Norwegian hook designs improve catch efficiency in the Adriatic bottom longline fishery
The present study reports the results of investigations conducted during 2006-2007 of the bottom longline fishery in the Southern Adriatic Sea. The study investigated the rigging of the line and the material used. These investigations specifically compared the catch efficiency of the traditionally used J-shaped hook to hooks with innovative design that are commonly used in the Norwegian costal longline fishery. Fishing trials were conducted using a commercial fishing boat operating in areas with two different bottom morphologies (rocky and muddy bottom). Species abundance of the catches in the two areas were compared. The working hypothesis was that the innovative hooks, characterized by a point toward the line of pull (i.e., Mustad: EZ-Baiter, Wide Gap, Wide Gap Eyed), perform better than the traditional hook whose point is parallel to the line of pull (i.e., Mustad: Round Bend Sea). A variant of the traditional J-shaped hook, characterized by an offset-angle (Mustad: Kirby) was also tested. The elasmobranch species (Squalus acanthias 26 % and Raja clavata 13 %) were the most abundant species on rocky bottom, followed by Pagrus pagrus (13 %). These species were hardly present on muddy bottoms where Merluccius merluccius dominated (48 %). The EZ-Baiter and Wide Gap hooks had the highest catch efficiency in terms of biomass of fish caught. They also gave the highest income. The Wide Gap Eyed hook performed the worst as it was not suitable for the baiting operations. The EZ-Baiter and Wide Gap hook were more efficient than the Round Bend Sea hook on both bottom morphologies. The results suggest that the EZ-Baiter hook performed better than Wide Gap hook on rocky bottom, while the Wide Gap performed better on muddy bottom. The Kirby hook did not improve the catch efficiency compared to the Round Bend Sea. It was concluded that introduction of the Norwegian hook designs could improve the efficiency and income of the Italian bottom longline fishery without large investments.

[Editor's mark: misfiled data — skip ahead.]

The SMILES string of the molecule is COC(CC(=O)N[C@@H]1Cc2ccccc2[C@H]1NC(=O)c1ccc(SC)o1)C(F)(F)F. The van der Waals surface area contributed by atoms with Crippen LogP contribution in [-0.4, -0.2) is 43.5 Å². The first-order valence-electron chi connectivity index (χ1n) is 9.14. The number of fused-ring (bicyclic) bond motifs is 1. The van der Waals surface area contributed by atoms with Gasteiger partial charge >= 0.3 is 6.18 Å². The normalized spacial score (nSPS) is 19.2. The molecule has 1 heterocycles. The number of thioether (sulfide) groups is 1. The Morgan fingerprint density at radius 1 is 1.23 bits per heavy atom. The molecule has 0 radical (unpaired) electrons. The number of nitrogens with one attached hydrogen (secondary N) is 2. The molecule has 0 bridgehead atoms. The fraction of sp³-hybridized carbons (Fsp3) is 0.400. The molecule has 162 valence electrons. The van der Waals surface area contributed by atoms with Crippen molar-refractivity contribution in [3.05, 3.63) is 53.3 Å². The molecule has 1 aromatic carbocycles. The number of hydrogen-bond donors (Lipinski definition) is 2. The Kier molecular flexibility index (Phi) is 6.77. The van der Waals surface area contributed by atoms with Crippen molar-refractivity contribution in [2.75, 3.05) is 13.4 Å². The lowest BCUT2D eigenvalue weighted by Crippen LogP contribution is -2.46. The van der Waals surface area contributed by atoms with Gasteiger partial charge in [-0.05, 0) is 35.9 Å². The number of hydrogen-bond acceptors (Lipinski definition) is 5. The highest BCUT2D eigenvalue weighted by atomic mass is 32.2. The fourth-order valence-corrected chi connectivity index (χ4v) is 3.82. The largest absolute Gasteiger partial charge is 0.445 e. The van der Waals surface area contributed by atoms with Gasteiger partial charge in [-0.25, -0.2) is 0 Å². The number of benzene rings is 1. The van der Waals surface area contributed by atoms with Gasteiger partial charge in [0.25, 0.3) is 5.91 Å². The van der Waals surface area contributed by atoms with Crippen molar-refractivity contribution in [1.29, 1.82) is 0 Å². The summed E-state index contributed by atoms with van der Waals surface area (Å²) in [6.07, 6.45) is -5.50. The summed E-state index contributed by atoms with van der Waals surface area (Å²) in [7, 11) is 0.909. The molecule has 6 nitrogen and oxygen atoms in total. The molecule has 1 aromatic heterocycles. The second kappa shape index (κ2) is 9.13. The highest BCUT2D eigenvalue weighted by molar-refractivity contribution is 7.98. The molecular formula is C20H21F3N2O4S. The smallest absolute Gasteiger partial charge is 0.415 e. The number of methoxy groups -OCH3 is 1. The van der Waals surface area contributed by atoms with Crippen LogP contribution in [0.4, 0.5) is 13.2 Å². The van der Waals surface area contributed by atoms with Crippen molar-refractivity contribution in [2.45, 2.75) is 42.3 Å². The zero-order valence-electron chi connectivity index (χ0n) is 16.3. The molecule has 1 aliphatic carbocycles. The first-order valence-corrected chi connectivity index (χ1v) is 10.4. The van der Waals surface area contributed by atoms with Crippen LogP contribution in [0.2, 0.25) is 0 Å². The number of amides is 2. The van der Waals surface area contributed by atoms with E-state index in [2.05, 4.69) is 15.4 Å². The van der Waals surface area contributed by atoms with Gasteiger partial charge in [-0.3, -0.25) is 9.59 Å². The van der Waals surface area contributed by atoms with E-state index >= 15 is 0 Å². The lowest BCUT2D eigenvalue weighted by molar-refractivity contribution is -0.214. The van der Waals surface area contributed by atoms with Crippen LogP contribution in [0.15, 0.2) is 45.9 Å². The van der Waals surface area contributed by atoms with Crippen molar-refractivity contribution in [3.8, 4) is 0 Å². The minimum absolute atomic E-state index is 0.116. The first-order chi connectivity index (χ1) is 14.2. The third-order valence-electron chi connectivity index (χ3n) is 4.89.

PublisherUniversitetet i Tromsø
University of Tromsø
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